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Cheon Myeong-Kwan: 고래 (Whale)
We open with Chunhui, which means Girl of Spring, though, as we learn, she was born in the winter. We know that she is unable to speak and weighed over 100 kilos (nearly sixteen stone/220 pounds) by the time she was fourteen. She was an expert brickmaker, learned from her stepfather Mun and that she had been in prison for arson. She has now been released, aged twenty-seven, and returned to the brickyard. There is not much left. The kilns are ruined. All the intact bricks had long been stolen by the locals. She tries to survive – eating mulberries, salamander eggs and even a snake.
However, though she plays a a major role in this book, it is her mother, Geumbok, who is the main character and we will follow her story which, of course includes that of her daughter.
However, before we get to her we have the story of the old crone and her one-eyed beekeeper daughter. Both will play a small but significant role in this book. She will abuse her daughter, particularly when she sleeps with the crone’s lover. She then sells the daughter to an itinerant beekeeper. The bees will also paly a role.
Geumbok’s mother had died and she was living with her father. He was sexually attracted to her and though he did not assault her, he was very jealous of any men she frequented. She worked at a bar owned by twin sisters she did have boyfriends, so much so that, by the time she was twenty-five she had already experienced quite a lot, enough to feel as though she was finished with men. We will learn that this is not entirely true. She persuades an itinerant fishmonger to take her away, claiming that her father has died, which he has though she does not know this. The details she gives of his death will turn out to be true. This is by no means the only case of prescience in this book.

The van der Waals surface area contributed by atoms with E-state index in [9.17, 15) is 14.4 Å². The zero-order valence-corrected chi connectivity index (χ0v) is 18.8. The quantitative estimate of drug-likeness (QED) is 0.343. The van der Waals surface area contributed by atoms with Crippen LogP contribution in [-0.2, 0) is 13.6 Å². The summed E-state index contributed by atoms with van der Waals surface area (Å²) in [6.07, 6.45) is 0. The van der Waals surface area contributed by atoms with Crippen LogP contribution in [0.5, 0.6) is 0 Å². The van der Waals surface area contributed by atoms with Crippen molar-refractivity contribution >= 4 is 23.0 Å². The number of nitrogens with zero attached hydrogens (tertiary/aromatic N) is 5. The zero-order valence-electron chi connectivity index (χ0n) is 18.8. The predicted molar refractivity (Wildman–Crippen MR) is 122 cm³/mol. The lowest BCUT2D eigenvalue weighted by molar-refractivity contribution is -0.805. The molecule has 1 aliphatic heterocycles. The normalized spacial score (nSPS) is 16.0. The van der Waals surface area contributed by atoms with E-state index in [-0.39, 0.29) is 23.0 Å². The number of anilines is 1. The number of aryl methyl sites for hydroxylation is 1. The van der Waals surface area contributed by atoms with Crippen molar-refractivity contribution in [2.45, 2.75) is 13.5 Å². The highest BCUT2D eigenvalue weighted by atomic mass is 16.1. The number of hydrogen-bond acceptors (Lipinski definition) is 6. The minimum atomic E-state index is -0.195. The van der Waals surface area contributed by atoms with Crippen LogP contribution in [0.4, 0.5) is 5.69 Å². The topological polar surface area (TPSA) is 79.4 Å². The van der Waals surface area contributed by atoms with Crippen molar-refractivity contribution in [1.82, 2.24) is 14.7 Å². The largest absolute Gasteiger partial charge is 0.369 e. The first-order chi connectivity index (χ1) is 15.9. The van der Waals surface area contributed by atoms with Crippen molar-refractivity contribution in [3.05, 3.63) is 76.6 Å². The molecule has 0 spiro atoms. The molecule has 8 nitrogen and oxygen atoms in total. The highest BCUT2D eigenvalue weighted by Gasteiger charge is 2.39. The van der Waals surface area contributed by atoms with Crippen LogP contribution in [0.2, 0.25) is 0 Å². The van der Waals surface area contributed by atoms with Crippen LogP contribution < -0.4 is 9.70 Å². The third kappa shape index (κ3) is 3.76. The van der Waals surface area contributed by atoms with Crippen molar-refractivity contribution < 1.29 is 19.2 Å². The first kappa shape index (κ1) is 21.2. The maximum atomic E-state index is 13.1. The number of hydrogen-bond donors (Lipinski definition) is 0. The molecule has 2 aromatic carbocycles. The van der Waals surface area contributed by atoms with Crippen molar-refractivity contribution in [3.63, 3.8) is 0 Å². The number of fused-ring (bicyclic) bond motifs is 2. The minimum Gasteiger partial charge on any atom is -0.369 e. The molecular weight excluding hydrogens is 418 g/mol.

When she got to the city, Geumbok was entranced and even more entranced when she saw a huge fish which turned out not be a fish but a blue whale. She will remain fascinated by the whale and was horrified when it is finally captured.
Her arrival in the city – she had never visited a city before – sees her wandering round the city and port. She meets a fisherman who offers to show her around but then attempts to rape her. She is rescued by a giant of a man, Geokjeong. As happens on several occasions in this book, both of these two will play role in her future life. However, before that, we learn one of Geumbok’s key skills – that of being an excellent entrepreneur. She returns to the itinerant fisherman – as with the together men in her life, she will have sex with him – and shows him how to make a lot more money by drying fish and selling the dried fish in remote markets. He takes the credit but she has the brains.
Geokjeong comes back into her life and she helps improve him. He spends all of his wages on food and she gets him to get his employer to increase his wages as he does three time the work of the others. They enjoy a happy relationship, to the disgust of the itinerant fishmonger. However, as well as being a superb entrepreneur, she has a wandering eye and she is attracted to the rich gangster with the scar. He owns a cinema, a novelty in the town. Initially she does not see the point but soon becomes a big John Wayne fan and the rich gangster’s lover.